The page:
By Charles Lam
By R. Scott Moxley
By Gustavo Arellano
By R. Scott Moxley
By Gustavo Arellano
By R. Scott Moxley
By HG Reza
Courtesy pool photographer
Michael Goulding/The Orange
County RegisterThe son of a millionaire assistant sheriff when he and two buddies filmed themselves raping an unconscious minor during a 2002 Newport Beach party, Greg Haidl has blamed cops, prosecutors, reporters, and the victim and her parents for his subsequent legal troubles, while Haidl's defense team argued it was impossible to rape a 16-year-old high school sophomore they described as a "slut." When those strategies failed, Haidl faulted alcohol and drugs—anyone and anything but himself, the guy on the video shouting, "Put it down for the militia, bitch!" as his co-defendants repeatedly plunged a pool cue into the victim's vagina and anus.
Only one person escaped Haidl's finger-pointing: Superior Court Judge Francisco Briseño. But those familiar with the plot-twisting, three-year-old gang-rape saga figured it was only a matter of time before Briseño, the presiding judge when a jury convicted the trio last March, would be blamed, too.
Time's up: on July 22, Haidl will claim Orange County's most senior criminal judge presided over an unfair trial.
Never mind that Haidl's dad spent at least $6 million on 10 lawyers, three teams of private detectives, O.J. Simpson's jury consultant, focus groups, public-relations consultants, a porn star who served as an expert witness, and a full-time graphics designer who produced the courtroom presentations that appeared on Haidl's own 50-inch plasma-screen TV. By contrast, Assistant District Attorney Chuck Middleton usually walked into court armed only with notes handwritten on a yellow legal pad and the fact that, in California, it's illegal to have sex with an unconscious person.
Forget also that Briseño showed remarkable liberality, letting the Haidl defenders showboat, fib, filibuster and smear without sanction. Haidl, the 20-year-old heir to a fortune estimated in the tens of millions of dollars, says he's "entitled to a new trial."
According to defense claims, Briseño gave a faulty jury instruction freeing the DA from having to prove Haidl had "specific intent" to arouse or gratify himself during the rape. Further, the defense says, the judge "erroneously prevented" the defense from questioning the victim about her alleged desire to profit from an experience Haidl's lawyers declared "enjoyable." Finally, the Haidl legal team says the judge unfairly blocked thorough examination of the girl's sexual history and prejudiced the trial by killing defense plans to call a porn star as an expert witness.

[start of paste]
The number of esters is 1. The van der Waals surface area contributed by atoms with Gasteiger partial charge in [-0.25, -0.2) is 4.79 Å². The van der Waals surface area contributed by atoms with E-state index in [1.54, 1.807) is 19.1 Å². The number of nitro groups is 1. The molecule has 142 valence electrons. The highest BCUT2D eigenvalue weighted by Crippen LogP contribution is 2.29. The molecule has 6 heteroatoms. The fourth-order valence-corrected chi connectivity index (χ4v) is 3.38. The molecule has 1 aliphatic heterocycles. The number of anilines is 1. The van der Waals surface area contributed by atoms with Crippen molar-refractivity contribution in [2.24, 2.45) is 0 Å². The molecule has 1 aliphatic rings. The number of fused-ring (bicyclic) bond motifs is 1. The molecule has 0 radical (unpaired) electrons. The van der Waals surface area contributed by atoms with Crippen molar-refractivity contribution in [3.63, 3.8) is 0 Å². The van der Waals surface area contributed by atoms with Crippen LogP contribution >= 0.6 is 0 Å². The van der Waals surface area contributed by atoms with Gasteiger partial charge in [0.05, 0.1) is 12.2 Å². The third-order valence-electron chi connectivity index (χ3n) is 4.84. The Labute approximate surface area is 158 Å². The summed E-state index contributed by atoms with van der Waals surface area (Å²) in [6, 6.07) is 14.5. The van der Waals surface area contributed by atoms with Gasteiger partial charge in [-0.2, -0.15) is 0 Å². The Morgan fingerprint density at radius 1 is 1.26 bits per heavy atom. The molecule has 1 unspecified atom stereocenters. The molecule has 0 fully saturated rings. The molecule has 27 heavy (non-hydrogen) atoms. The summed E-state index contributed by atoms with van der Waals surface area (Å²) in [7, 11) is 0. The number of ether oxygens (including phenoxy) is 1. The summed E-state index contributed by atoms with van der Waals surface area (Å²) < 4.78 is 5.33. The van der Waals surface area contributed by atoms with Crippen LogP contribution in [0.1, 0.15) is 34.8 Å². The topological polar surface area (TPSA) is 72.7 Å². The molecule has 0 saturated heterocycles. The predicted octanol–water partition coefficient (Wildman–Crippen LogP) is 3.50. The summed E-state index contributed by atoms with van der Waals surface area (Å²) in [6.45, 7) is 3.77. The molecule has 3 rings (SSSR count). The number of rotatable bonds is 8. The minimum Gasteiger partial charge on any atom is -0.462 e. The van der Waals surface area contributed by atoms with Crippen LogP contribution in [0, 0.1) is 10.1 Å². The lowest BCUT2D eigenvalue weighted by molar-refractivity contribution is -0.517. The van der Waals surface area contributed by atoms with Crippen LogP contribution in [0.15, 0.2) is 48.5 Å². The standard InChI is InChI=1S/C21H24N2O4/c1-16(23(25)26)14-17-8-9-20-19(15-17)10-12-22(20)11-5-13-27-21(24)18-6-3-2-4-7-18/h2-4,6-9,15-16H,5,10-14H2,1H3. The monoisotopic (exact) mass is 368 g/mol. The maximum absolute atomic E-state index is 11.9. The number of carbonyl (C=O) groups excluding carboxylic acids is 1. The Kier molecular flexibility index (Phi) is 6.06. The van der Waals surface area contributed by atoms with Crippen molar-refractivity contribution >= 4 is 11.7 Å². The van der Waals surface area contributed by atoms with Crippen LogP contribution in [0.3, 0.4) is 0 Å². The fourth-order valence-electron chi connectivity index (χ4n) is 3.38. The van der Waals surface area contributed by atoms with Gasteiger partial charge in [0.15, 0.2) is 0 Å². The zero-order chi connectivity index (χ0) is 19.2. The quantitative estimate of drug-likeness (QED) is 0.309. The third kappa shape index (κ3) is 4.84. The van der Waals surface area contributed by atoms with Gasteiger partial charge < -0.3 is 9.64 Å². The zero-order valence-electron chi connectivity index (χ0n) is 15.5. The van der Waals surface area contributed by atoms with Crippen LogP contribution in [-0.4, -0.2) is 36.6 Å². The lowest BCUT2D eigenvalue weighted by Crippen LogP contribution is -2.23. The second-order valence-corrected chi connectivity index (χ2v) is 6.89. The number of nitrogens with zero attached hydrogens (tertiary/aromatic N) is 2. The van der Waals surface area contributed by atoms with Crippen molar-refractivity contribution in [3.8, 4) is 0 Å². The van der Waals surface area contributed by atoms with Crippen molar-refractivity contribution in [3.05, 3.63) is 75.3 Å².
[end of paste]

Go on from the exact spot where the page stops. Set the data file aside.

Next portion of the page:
It's a remarkable series of claims, but coutroom observers will note that defense lawyer Mark E. Overland, who wrote the brief, didn't have the stomach to advance the biggest ruse of the proceedings: the defense team's anemic claim that Newport Beach police doctored the video to frame Haidl, the son of then-Assistant Sheriff Don Haidl. This is the tape that young Haidl made and then, after showing it proudly to his high school buddies, lost. The person who found the tape and gave it to police thought the trio had had sex with a dead girl.
Last November, before the trial began, Briseño put Haidl in jail because he repeatedly violated conditions of his bail. The judge sent Haidl's co-defendants, Kyle Nachreiner and Keith Spann, to join him immediately after the jury's guilty verdicts.
The defense has delayed sentencing to keep their clients in county lockup as long as possible. Sources close to the legal team say they fear the trio will become sex toys inside California's notorious state prisons.
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Jail Baitis just one of Sharon Mitchell's many films. During the past quarter century, Mitchell has appeared in more than 1,000 porn movies, including The Gangbang Girl, Furburgersand Both Ends Burning. She's also been on the Haidl family payroll as a potential expert witness and was supposed to buttress the most interesting claim of Haidl lawyer Joseph G. Cavallo: the victim orchestrated the filmed gangbang and pretended to be unconscious so she could launch a career as a porn star.
But the prosecution revealed the victim was unable to consent to the sex. After the defendants gave her beer, marijuana and a glass of Bombay Gin, she announced she was "so fucked-up" and passed out at the party. The videotape shows she didn't react when the assailants slapped and pinched her breasts; didn't flinch or respond in any way when they shoved a pool cue, Snapple bottle, juice can and lit cigarette into her vagina and anus; and lay motionless on a pool table throughout, eventually losing bladder control and peeing herself. She later vomited profusely. The defense wanted the jury to believe that Haidl was, as defense lawyer John Barnett claimed, "giving her exactly what she wanted": a necrophilia-themed porno.
Enter Mitchell. Briseño patiently listened to the veteran porn star outside the presence of the jury. She wanted to be admitted as an expert witness to testify that porn stars occasionally exaggerate intoxication and fake unconsciousness in films. There is, she said, a market for sex movies of actresses "pretending to be dead."
Briseño declared the proffered testimony irrelevant.
Many observers thought Haidl's legal claims were dead. But his recent defense motion, built on the claim that Briseño prejudiced the jury by blocking Mitchell, proves that money can't buy you love, but it can delay justice.
To see our extensive Haidl case archives, go to www.ocweekly.com/county/index.php#haidl.